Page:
In its most basic form, marketing is divided into two sections: traditional marketing and digital marketing. In an ever evolving digital world, traditional marketing refers to tactics such as print collateral, billboards and physical mail. Though a relatively new medium when compared with traditional media, digital media techniques offer a growing list of unparalleled benefits; notably how rich digital measurability is for marketers.
Without the metrics to support it, is traditional marketing’s time coming to an end? Has the current digital climate banished the need for paper advertisements and catchy television and radio jingles? This article will explore the reliance on measurability in marketing and how, in some instances, traditional marketing may still have the potential to offer its services in the ever-evolving advertising world.
Online vs. Offline
Traditional marketing boasts longevity and, historically, was a popular form of communicating messaging and advertising. The public is accustomed to traditional techniques, and flipping through magazine advertisements and reading billboards are still activities that are done daily.
However, traditional marketing has a number of disadvantages that have become undeniably apparent in the modern world. Traditional marketing is based on the premise of broadcasting a message. The sole purpose is for advertisers to generate attention – in radio ads, print and other media. Consumers can’t communicate back and the two-way-relationship the public expects from companies is non-existent.
Establishing a two-way relationship in marketing is one way marketers gauge feedback on their campaigns or messaging. Social media, for example, has skyrocketed digital marketing opportunities. Brands may run social advertising on popular social networks such as Twitter, and monitor any inbound responses. Using any of the various tools on the market, these inbound responses can be segmented by sentiment, influence score and keywords. At the click of a button, marketers are able to monitor not only number of inbound responses, but also drill down to the public’s perception of their advertisements.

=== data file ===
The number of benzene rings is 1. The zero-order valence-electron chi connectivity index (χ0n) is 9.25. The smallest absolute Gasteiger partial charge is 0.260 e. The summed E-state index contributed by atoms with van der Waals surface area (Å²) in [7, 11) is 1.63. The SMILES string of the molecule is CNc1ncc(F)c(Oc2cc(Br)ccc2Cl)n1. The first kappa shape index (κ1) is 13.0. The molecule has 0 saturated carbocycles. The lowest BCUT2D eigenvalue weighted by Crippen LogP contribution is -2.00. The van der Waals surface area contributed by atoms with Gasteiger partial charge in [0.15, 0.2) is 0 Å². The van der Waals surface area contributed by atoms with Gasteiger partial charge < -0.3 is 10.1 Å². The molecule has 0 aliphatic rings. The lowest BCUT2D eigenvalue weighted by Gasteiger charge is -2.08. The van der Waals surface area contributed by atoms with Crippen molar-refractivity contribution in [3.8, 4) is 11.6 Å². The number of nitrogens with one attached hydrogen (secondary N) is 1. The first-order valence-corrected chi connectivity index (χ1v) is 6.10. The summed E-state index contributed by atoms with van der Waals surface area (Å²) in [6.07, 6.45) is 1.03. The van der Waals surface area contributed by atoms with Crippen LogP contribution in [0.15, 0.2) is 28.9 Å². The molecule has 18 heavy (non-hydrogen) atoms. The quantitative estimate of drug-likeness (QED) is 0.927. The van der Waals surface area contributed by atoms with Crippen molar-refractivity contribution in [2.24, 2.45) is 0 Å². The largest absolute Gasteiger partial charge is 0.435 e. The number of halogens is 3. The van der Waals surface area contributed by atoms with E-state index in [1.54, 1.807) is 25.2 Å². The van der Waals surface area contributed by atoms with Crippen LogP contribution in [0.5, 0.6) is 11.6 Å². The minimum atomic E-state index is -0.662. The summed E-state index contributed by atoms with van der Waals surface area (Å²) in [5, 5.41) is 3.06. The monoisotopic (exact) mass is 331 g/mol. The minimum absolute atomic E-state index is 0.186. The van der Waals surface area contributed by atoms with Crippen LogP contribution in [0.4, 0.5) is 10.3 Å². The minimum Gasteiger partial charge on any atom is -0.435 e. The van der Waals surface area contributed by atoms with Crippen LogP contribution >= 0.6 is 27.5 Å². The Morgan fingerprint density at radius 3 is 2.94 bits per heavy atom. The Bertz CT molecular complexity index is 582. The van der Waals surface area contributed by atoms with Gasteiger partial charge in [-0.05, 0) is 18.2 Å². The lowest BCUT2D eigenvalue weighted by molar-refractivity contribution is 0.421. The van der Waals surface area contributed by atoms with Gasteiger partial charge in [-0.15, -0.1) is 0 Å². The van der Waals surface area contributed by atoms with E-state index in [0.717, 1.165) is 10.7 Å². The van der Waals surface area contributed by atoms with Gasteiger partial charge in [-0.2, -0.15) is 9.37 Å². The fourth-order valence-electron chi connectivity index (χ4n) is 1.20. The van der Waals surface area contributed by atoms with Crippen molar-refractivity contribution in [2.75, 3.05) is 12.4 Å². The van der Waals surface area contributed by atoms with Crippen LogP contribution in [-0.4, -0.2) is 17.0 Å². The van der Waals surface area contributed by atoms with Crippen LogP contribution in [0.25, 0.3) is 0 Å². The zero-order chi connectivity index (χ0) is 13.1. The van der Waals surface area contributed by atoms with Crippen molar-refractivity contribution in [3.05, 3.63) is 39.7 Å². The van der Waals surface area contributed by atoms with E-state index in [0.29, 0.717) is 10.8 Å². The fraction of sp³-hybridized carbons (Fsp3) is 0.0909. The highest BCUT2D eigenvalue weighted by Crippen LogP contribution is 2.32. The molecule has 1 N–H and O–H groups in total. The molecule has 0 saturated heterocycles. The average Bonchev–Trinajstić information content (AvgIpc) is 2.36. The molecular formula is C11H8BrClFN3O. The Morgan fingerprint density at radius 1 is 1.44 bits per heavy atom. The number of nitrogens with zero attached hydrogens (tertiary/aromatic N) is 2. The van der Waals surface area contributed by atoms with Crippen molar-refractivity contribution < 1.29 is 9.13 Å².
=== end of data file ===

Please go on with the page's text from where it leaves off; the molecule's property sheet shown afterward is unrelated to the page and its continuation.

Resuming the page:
Digital marketing thrives on its measurables, such as the ability to consistently track metrics such as impressions, reach, return on investment and even return on engagement. These metrics are not applied to traditional, offline techniques due to the one-sided conversations offline marketing sparks.
Obtaining metrics often requires the user to complete an action; whether they are aware of it or not. In digital marketing for example, this may mean the user interacts with the messaging, or even simply views the marketing message – this will be accounted for in impressions and reach. For traditional marketing this element is missing.
Despite becoming more scarce, with even magazines opting to make the switch to online, offline marketing is still an integral part of society and methods such as billboards still have the potential to create a buzz, such as how Twentieth Century Fox utilised a billboard to form part of a marketing stunt for the film Deadpool. This offline marketing technique translated to the online; with thousands of users Tweeting and sharing the post on Facebook.
Using Tech To Measure Traditional
Gauging statistics on traditional marketing can be a challenge within itself. This challenge on reporting traditional marketing metrics has been taken head on by global information brand Nielsen. Nielsen has developed the portable people meter, which determines what programming wearers are being exposed to outside of their homes. Nielsen has long been the leading company for measuring television ratings, however with users experiencing televised programmes and adverts out of their homes and on-the-go, simply asking watchers to physically document their activity is not viable, practical or reliable. The people meter, which uses wireless cellular technology, strives to give a more accurate representation of what the public is being exposed to outside the living room. This technology is particularly fruitful for the likes of sports broadcasters, who claim their viewership statistics have been dramatically undercut the past few years due to the sheer volume of viewers tuning into screens at bars, airports and other people’s homes.
So how can this rejuvenate the use of traditional marketing?
With more accurate and versatile means of reporting on viewership metrics, television adverts in this example have the ability to appeal to brands for advertisements. Should marketers be made aware that X amount of users tune into a particular channel in a public house, the appeal to invest in advertising grows. The same goes for listenership on radio stations, which may be played in areas that attract large crowds such as shopping centres.
For traditional marketing to remain prominent in modern life, it should be coupled with elements of digital technology and marketing strategy. Supporting a traditional marketing campaign with the use of digital can allow brands to reach their entire audience both online and offline, and in some circumstances become visible to a consumer demographic they had not yet uncovered.
A simple yet prime example of incorporating traditional and digital is the instance of having a billboard which may be promoting a product. Along with the general advertisement, the billboard encourages users to Tweet a hashtag to join in the conversation surrounding this item or to win a competition, as an incentive. Digital teams can then pull data surrounding the hashtag’s usage and begin to plot a return on engagement and investment.
How do you measure your traditional marketing campaigns? Tweet us @mporiumgroup.